BIRD FLU IN INDIA: CAN I EAT EGGS AND CHICKEN?
Avian influenza or bird flu is a highly contagious viral disease caused by Influenza Type A viruses, which generally affects poultry birds such as chickens, ducks and turkeys. These viruses occur naturally among birds. Wild birds carry these viruses in their intestines, but they usually do not get sick from them. There are many strains of the virus; some of them are mild and may merely cause a dip in egg production or other mild symptoms among chickens, while others are severe and lethal. The type with the greatest risk is highly pathogenic avian influenza (HPAI).
India had notified the first outbreak of avian influenza in 2006. The current outbreak has been reported a few months after India declared the country free from the disease on September 30, 2020.
Symptoms often progress to
H5N1 was the first avian influenza virus to infect humans. The first infection occurred in Hong Kong in 1997. A new strain of bird flu was identified in China in 2013. The influenza A virus is termed H7N9 (H7N9 Chinese bird flu). The outbreak was linked to handling infected poultry. H5N1 occurs naturally in wild waterfowl, but it can spread easily to domestic poultry. The disease is transmitted to humans through contact with infected bird feces, nasal secretions, or secretions from the mouth or eyes. Consuming properly cooked poultry or eggs from infected birds doesn’t transmit the bird flu, but eggs should never be served runny. Meat is considered safe if it has been cooked to an internal temperature of 165ºF (73.9ºC). The virus is destroyed at a temperature of 70 degrees Celsius for 30 minutes.
Birds infected with H5N1 continue to release the virus in feces and saliva for as long as 10 days. Touching contaminated surfaces can spread the infection. You may have a greater risk of contracting H5N1 if you are:
The virus can be detected in sputum by several methods, including culture or polymerase chain reaction (PCR). Cultures should be done in laboratories that have an appropriate biosafety certification. PCR detects nucleic acid from the influenza A virus.It can offer preliminary results in only four hours. However, the test isn’t widely available. Specialized PCR testing is available in reference laboratories to identify avian strains and can identify the specific type of virus (for example, H5N1 or H7N9).
Veterinarians and poultry workers usually treat bird flu in commercial outbreaks. In rare human outbreaks, primary-care physicians, pediatricians, and emergency-medicine specialists may initially treat patients but individuals with severe complications may be treated by infectious-disease specialists, critical-care specialists, hospitalists, and pulmonologists.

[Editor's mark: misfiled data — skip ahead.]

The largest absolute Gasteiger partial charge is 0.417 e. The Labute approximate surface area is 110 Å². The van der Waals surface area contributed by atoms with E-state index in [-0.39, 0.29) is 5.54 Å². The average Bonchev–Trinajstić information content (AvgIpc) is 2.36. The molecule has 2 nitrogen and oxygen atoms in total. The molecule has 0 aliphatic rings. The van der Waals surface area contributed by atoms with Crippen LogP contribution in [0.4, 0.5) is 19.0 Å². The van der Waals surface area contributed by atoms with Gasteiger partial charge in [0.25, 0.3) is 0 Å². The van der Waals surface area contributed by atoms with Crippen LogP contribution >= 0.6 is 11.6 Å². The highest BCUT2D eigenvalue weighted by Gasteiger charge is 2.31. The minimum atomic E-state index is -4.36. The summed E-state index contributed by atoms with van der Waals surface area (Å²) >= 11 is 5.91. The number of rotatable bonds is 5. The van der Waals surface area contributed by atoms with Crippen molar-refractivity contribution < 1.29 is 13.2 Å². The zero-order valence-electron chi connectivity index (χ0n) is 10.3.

In most cases, treatment with antiviral medication such as Oseltamivir (Tamiflu) or Zanamivir (Relenza) can help reduce the severity of the disease. However, the medication must be taken within 48 hours after symptoms first appear.
Your doctor may recommend you get a flu shot so that you don’t also get a human strain of influenza. If you develop both the avian flu and human flu at the same time, it could create a new and possibly deadly form of the flu.The flu vaccine is administered by injection in the arm. There’s also a nasal spray flu vaccine option for nonpregnant individuals between the ages of 2 and 49.
The FDA has approved a vaccine designed to protect against the avian flu, but the vaccine isn’t currently available to the public. Experts recommend that the vaccine be used if H5N1 begins to spread among people. This vaccine seems unlikely to offer protection against the new H7N9 bird flu .
Culling is used in order to decrease the threat of avian influenza transmission by killing potentially infected birds. It has effectively limited the spread of bird flu in outbreak situations but has negative effects on the poultry and egg industry
Be sure to practice good hygiene , wash your hands regularly and to wear masks and protective gear for those handling infected poultry
For future avian influenza threats, the WHO suggests a 3 phase, 5 part plan.
The prognosis in human cases of bird flu remains poor. Many cases occur in people who are poor, live in rural areas in underdeveloped countries, and do not have access to modern intensive-care units or antiviral therapy. Approximately 55% of people diagnosed with H5N1 bird flu eventually die from the disease; the H7N9 strain has a similar death rate of about 37%. Individuals who survive may have long-term problems if organ systems are severely damaged.